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by Victor Cianni

Chief Investment Officer at Alpian

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One way to put your head around how financial instruments work is to understand why they were created in the first place. For this, you need to think like an entrepreneur, not an investor. 

We tend to forget this but, Apple or Tesla stocks were not created to generate money for investors – but as a way for these companies to raise funds for specific needs and share their risks. Understanding this will open you up to new perspectives. 

And that’s what we will cover in this article. 

What if you became an entrepreneur? 

First things first, let’s grant you something you may have dreamed of before: Being the CEO of a successful company. Imagine you are comfortably seated in your executive armchair, contemplating the empire you built, reflecting on the journey of the company you founded. The time is long past when you were fighting to launch your startup. 

Now, let’s take another leap and go back to your beginnings: Designing your product, mobilizing resources, building your infrastructure, hiring employees and incentivizing them, allocating capital to marketing, etc. Money is crucial to starting and expanding a business, and as a CEO you often have to fight to find this funding.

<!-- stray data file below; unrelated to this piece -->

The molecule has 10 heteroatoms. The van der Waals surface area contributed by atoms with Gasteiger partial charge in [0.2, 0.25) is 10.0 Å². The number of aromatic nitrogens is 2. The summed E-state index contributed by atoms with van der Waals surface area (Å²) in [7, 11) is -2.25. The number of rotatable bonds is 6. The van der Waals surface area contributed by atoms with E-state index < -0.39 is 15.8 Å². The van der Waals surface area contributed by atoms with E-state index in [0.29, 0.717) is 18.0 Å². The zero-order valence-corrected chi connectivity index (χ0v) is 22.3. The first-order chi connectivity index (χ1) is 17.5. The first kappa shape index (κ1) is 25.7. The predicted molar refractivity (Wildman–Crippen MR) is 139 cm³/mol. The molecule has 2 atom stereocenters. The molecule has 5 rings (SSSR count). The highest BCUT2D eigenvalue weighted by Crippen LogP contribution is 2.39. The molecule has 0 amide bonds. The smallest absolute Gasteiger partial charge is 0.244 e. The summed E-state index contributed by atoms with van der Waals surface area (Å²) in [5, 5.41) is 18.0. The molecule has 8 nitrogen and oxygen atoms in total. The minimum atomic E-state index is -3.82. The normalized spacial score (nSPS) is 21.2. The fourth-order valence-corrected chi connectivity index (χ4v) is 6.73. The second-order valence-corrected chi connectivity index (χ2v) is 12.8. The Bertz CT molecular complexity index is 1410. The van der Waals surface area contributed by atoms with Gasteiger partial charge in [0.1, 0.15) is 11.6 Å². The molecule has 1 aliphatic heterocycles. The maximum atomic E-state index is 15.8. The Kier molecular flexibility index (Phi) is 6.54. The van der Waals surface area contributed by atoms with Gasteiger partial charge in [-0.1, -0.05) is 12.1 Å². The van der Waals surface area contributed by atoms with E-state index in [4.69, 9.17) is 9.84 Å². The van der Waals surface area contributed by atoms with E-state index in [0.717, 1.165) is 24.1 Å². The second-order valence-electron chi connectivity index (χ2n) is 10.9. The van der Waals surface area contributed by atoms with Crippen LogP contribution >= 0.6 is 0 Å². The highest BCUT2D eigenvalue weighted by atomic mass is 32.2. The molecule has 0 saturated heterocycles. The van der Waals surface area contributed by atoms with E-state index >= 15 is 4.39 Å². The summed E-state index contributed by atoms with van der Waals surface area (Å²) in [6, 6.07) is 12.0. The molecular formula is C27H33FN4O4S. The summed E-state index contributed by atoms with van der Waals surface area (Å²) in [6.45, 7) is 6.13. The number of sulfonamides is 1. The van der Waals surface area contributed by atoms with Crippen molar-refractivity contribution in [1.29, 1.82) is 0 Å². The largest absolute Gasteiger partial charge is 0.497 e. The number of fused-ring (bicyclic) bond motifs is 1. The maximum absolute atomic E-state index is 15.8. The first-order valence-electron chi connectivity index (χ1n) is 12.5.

Equity or debt? That’s the question 

Why you might want to choose debt 

There are primarily two ways to finance a company: by issuing equities or by contracting debt. The latter needs no introduction, even to someone who has never invested (many of us have debt: mortgages, loans, etc). Finding a lender with who you can borrow money with the promise to return it later, usually with interest – that’s the basic principle of debt. 

In Switzerland, you’ll find different types of lenders, but for small companies, this role is primarily assumed by banks and financial intermediaries. For small companies, it is rather difficult to obtain loans. Or at least at a decent cost. And that is quite understandable: Lenders usually require guarantees. They like to understand your cashflows, the state of your finance, what you can bring as collateral, etc. to assess your ability to repay the debt. And as a startup with no customers what you have to offer is often only a business plan… 

In essence, owning a stock means that the investors own a portion of the company. And if the shares have voting rights attached to them, they can influence the decisions and future of the company. Needless to say, they are also sharing the risks. 

But then, why not try equity? 

That’s why issuing equities is very often the preferred way for startups and small companies to finance their activities. 

What are equities? In essence, an investor will put some capital in your business and will claim in return a portion of the income and assets. For example, if the investor owns one share of your company in which you have issued 10 shares, he is basically entitled to a tenth of the company income and a tenth of the assets. 

In essence, owning a stock means that the investors own a portion of the company. And if the shares have voting rights attached to them, they can influence the decisions and future of the company. Needless to say, they are also sharing the risks. 

In the early stages of a startup, the capital is often privately held by a limited set of initial investors: Founders, friends, partners, employees, business angels, and private equity funds… this allows for better control – but as the company and the ambitions grow (let’s say for example that you want to conquer a new market with your product), more capital is needed. And it is usually time to go public. 

Equity or debt: There is no one-size-fits-all answer